We returned to the Glentanar restaurant for a buffet breakfast.  Not as wide a choice as P&O provide, but there was eggs benedict available, and bottles of bubbly open by the fruit juices so you can make yourself Buck’s Fizz, if you can face alcohol first thing in the morning!  And we went back there for lunch later on, though I can’t get my head round some of the meal being a buffet and some served to your table.

We went to the port talk on Amsterdam, and as a result booked an evening canal cruise.  There’s currently a Festival of Lights in the city, so the boat trip looks like being extra special.

There was a quiz later in the Lido Lounge.  We went along to see what standard of quizzers are on board with us.  Not overly-brilliant, I have to say – the pair of us scored 11/20, and the winning score was only 13.  We did better in the lunchtime “Name That Tune”, scoring 26/30, just two marks down from the winners.

The sea was still pretty flat-calm as we sailed into the North Sea.  We both opted to have a bath late in the afternoon, rather than a shower: the bath’s a very good size, none of this knees-up-under-your-chin nonsense some cabins have.  Sadly the same can’t be said for the bath towels, which are barely bigger than the hand towels.  Note to Fred.Olsen – must do better.

They also need to do better with scheduling entertainment for late-sitting diners.  They was literally nothing for us until our “welcome on board” drinks at 7.45 pm, leaving us with over two hours to kill.  We sat up in the Observation Lounge drinking and playing Trivial Pursuit.

After our cocktail ‘party’ we went to dinner.  As yesterday, it was okay but not outstanding, and service was a little slow.  The evening show was billed as a “TV Comedy Impressionist”, a chap called Christopher Gee.  Personally I didn’t find his impressions that good, and the comedy just wasn’t funny.  George chuckled a few times, but I don’t think I did at all.  Not good.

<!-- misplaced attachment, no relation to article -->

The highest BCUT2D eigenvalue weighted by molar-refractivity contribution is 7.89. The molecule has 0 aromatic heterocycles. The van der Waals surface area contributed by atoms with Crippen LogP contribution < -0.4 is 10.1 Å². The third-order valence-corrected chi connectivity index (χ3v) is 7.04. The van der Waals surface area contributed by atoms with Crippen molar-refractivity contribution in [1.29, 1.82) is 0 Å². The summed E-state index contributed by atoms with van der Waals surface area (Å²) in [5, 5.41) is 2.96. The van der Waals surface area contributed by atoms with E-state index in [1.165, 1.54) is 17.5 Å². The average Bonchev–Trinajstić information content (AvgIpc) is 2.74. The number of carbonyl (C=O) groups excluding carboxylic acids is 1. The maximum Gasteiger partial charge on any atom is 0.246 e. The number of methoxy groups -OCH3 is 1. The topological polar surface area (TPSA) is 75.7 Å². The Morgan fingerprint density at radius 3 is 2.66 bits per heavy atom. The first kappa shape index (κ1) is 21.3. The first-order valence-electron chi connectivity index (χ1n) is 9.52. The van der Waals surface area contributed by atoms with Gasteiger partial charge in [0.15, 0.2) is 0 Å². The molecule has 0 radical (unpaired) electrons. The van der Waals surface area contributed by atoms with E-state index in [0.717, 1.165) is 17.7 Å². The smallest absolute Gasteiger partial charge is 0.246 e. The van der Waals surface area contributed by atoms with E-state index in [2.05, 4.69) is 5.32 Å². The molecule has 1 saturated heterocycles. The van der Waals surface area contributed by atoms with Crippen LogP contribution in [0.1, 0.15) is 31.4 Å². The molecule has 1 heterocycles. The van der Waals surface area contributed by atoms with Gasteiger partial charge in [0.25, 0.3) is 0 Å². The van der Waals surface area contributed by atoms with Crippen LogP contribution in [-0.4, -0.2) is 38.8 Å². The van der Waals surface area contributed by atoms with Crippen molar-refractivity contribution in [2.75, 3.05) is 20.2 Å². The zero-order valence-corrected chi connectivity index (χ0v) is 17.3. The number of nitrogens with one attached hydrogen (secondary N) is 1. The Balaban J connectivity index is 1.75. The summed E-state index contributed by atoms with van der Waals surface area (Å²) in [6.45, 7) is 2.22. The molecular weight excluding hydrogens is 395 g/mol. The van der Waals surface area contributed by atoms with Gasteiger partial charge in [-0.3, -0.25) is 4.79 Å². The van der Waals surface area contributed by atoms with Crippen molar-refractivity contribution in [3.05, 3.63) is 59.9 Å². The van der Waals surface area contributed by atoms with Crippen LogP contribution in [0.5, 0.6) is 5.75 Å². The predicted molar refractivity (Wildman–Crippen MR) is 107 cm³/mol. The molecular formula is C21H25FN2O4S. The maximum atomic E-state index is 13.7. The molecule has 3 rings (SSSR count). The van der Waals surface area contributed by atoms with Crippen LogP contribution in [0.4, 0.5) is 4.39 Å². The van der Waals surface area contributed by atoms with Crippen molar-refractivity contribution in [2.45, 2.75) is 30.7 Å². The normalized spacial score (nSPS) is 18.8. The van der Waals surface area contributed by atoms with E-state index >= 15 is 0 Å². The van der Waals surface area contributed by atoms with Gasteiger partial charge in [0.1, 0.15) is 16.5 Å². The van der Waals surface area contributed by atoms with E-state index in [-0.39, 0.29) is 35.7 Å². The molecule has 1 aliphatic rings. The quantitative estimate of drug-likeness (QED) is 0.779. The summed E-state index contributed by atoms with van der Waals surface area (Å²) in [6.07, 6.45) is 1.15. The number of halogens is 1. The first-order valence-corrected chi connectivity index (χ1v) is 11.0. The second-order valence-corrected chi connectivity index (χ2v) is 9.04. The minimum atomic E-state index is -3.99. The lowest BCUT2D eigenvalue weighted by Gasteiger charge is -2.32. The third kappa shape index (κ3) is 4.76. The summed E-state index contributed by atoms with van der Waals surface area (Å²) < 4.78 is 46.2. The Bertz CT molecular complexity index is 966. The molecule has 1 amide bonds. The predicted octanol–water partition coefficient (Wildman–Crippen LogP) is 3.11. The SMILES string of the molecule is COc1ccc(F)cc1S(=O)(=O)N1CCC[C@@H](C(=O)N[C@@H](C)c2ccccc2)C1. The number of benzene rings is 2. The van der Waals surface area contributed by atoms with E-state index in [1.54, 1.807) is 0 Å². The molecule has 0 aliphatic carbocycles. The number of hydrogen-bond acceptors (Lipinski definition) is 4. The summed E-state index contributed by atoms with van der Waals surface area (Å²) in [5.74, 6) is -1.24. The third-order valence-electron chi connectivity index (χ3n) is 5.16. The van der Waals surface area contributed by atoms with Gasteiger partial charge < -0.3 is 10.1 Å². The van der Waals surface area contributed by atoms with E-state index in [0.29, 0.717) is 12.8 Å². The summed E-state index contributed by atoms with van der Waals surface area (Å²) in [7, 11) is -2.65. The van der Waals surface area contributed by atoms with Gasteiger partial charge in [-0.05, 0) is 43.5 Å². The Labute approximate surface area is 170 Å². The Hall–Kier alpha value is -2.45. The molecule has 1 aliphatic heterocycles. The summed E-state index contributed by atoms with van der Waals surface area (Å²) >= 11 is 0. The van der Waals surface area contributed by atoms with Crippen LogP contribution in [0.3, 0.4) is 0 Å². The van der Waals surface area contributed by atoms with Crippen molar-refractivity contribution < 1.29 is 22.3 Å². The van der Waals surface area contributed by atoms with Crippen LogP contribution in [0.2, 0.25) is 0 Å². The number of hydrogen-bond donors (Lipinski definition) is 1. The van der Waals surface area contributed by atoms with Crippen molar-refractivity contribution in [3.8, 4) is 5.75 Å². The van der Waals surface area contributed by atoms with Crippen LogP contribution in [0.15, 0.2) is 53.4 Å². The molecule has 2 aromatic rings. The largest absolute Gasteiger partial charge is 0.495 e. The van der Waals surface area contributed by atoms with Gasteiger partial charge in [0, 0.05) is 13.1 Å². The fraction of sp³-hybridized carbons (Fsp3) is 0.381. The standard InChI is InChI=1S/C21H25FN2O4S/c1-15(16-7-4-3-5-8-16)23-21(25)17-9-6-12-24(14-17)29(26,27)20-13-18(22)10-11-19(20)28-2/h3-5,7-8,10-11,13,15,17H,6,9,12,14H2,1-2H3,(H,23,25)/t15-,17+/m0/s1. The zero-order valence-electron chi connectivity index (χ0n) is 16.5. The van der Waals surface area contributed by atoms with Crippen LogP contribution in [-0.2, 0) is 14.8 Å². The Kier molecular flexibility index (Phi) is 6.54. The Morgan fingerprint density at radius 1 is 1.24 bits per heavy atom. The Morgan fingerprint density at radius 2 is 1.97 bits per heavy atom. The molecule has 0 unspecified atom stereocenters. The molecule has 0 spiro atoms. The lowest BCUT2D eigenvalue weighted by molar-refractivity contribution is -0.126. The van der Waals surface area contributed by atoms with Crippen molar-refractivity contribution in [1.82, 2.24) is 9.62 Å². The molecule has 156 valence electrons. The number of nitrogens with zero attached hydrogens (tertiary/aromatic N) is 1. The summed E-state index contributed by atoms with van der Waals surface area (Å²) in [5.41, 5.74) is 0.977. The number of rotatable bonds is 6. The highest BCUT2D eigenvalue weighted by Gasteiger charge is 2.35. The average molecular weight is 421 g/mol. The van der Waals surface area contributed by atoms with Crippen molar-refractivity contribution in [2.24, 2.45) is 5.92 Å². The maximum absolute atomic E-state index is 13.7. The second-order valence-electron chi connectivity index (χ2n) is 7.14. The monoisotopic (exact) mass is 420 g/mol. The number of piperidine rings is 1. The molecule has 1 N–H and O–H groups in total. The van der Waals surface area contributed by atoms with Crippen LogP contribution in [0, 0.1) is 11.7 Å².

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SATURDAY 16th December – Hamburg

George didn’t sleep well last night, mainly due to the noises of the various docking procedures as we arrived in Hamburg before dawn.  But we’d been to breakfast and sorted ourselves out in plenty of time for our 10.30 am tour, “Hamburg and Christmas Markets”.

Our guide turned out to hold a doctorate in archaeology, a very intelligent man who spoke excellent English.  He was funnier than last night’s ‘comedian’, though his singing was a bit ropey!

We started our tour with a ride along the Reeperbahn, and a chance to gawp at some of the seedier establishments where The Beatles made a name for themselves.  It’s been tarted up a little since the 1960s, but not much.

Our coach dropped us off by the Rathaus (town hall) where we had 90 minutes or so to wander through the huge Roncalli Christmas Market.  It was lovely, everything you associate with Germany at Christmas, and it must be magical when it’s lit up at night.  We were each given a mug of gluhwein to warm us up before we were let loose amongst the stalls.  We found a few items to buy, and a bit later had a bratwurst for lunch, but mostly we just soaked up the atmosphere.

Back on the coach we were taken on a ride round the city, with photo stops in the Warehouse Quarter (all done up and posh now), St Michael’s church and the Aussenalster (Outer Alster) lake.

Overall a very enjoyable tour, even though by the end we were nearly asleep!

Back on the ship we went straight up to the Brigadoon restaurant for the “enhanced” afternoon tea laid on for those of us on tour who’d missed lunch.  I have no idea what was ‘enhanced’ about it – just like yesterday, it compared badly to P&O’s offering.  So we just picked up a mince pie (enhanced by being warm, maybe?), a sandwich and a drink before having a doze in the cabin.  We returned to the Brigadoon for dinner, as we’d missed lunch and wanted to eat earlier than our 8.30 second sitting allocation.

This evening was the themed ‘British Night’, which we weren’t interested in (though I did wear a red dress!  No white or blue, though).  The entertainment/shows seemed to revolve around flag waving and “Rule Britannia”: we gave it all a wide berth and just had a quiet drink and a game of Trivial Pursuit, and joined in with a quiz later on.